But this particular crowd of close to 150 people at Museum Bar's Mardi Gras event "Masquerade" didn't need him to dictate their tastes — especially the handful with white earbuds on. They didn't mind hearing Future's "Same Damn Time" twice, the second time when HOT 107.9's DJ A-Plus took the stage after Scream. For every one female there were five males just standing there, spectating, maybe holding a Corona Light, and occasionally leaning back. Hardly anyone drank; then again, hardly anyone looked old enough to do so. If a girl walked up to a guy, turned her back toward him and thrust her vibrating ass into his hands, he stood and held on tight. Still, even though colorful lights rapidly circled and scanned the floor, Museum Bar's most noticeable glow came from iPhones. Whether standing on or seated off of the dance floor, bodies slumped into cushions as if they'd been watching TV for hours. The crowd texted, tweeted, Instagramed. More than an hour into DJ Scream's set, one of Museum Bar's hired dancers even started to check her phone; her right thumb texting as her left hand held onto the pole.
Whitney Houston’s sudden death on Saturday at the age of 48 was sad and strange for many reasons, the least of which being that it cast an inescapable pall over the 2012 Grammy Awards before the ceremony even began. (And let’s be honest with ourselves: this thing needs no further diminishing if it’s to remain sellable.) So it was, uh, a little weird that the telecast began with a grandiose performance from Bruce Springsteen and his E Street Band; he played a new Very Patriotic number called “We Take Care of Our Own,” about America, and it was good because it’s the Boss, but it was still like, what about the reverence? “America! Are you alive out there?” Bruce yelled, and America was all, “I guess?”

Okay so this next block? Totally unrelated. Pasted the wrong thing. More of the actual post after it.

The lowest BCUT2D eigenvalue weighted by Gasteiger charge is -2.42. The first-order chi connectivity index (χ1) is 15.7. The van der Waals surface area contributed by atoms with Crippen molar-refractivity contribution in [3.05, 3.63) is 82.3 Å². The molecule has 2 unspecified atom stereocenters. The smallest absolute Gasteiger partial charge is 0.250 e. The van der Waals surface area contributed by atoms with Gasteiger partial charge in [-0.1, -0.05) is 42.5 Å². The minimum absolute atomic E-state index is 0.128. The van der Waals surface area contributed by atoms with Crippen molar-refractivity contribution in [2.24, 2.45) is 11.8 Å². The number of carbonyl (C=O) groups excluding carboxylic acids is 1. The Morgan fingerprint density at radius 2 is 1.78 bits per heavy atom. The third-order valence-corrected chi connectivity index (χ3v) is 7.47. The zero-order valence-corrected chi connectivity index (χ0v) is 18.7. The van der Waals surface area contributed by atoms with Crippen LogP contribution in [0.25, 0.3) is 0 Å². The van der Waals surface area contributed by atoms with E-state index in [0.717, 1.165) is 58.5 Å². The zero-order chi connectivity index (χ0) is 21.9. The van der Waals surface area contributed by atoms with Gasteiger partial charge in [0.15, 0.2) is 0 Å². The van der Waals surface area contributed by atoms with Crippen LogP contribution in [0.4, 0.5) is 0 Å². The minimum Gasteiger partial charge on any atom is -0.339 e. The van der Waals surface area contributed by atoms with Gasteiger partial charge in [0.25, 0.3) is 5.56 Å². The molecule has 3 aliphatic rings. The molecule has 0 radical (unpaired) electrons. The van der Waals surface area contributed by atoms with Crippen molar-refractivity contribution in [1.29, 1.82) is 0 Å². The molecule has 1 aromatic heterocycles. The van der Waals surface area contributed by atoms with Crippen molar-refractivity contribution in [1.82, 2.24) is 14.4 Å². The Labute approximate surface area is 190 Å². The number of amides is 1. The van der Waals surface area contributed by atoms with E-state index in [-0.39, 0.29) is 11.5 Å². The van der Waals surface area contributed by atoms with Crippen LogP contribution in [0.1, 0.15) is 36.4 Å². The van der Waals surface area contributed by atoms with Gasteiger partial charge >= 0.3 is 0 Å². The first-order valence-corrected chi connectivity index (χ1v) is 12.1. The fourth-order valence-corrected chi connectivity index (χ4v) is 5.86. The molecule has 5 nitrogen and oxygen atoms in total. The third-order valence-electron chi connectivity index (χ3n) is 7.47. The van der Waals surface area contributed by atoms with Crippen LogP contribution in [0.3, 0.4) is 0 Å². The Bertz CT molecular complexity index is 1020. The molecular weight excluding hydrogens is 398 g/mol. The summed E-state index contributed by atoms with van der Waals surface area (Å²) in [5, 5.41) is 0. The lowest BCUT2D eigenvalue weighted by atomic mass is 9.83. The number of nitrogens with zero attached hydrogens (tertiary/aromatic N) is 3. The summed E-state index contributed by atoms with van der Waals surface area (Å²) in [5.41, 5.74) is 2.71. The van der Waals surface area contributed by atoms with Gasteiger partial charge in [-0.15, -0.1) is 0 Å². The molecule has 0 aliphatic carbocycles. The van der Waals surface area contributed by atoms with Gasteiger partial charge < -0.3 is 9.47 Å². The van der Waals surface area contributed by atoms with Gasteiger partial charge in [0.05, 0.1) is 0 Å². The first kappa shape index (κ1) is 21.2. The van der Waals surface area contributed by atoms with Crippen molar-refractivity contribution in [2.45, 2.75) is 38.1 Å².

But the mood did indeed drop immediately afterwards, as host Ladies Love Cool James, dressed, like much of the celeb-filled crowd, in all black (how many harried, underpaid stylists had to figure that out at the last minute?) offered a short, tasteful prayer for the recently departed, a gesture that could’ve felt empty in someone else’s hands but that in LL's seemed really sincere. Thank goodness for that.
Of course the other big story of the evening was the return to the stage of one Adele Adkins, the unapologetically British singer whose recent throat problems, culminating in surgery on her vocal cords (which, by the way, just sounds like an awful thing), had sidelined her from performing for some time. But Delly was back! And ready to sing! And so LL tried his best to pump some life into the proceedings, giving a Hoosiers-type speech about music and love and all that. Hooray, I think!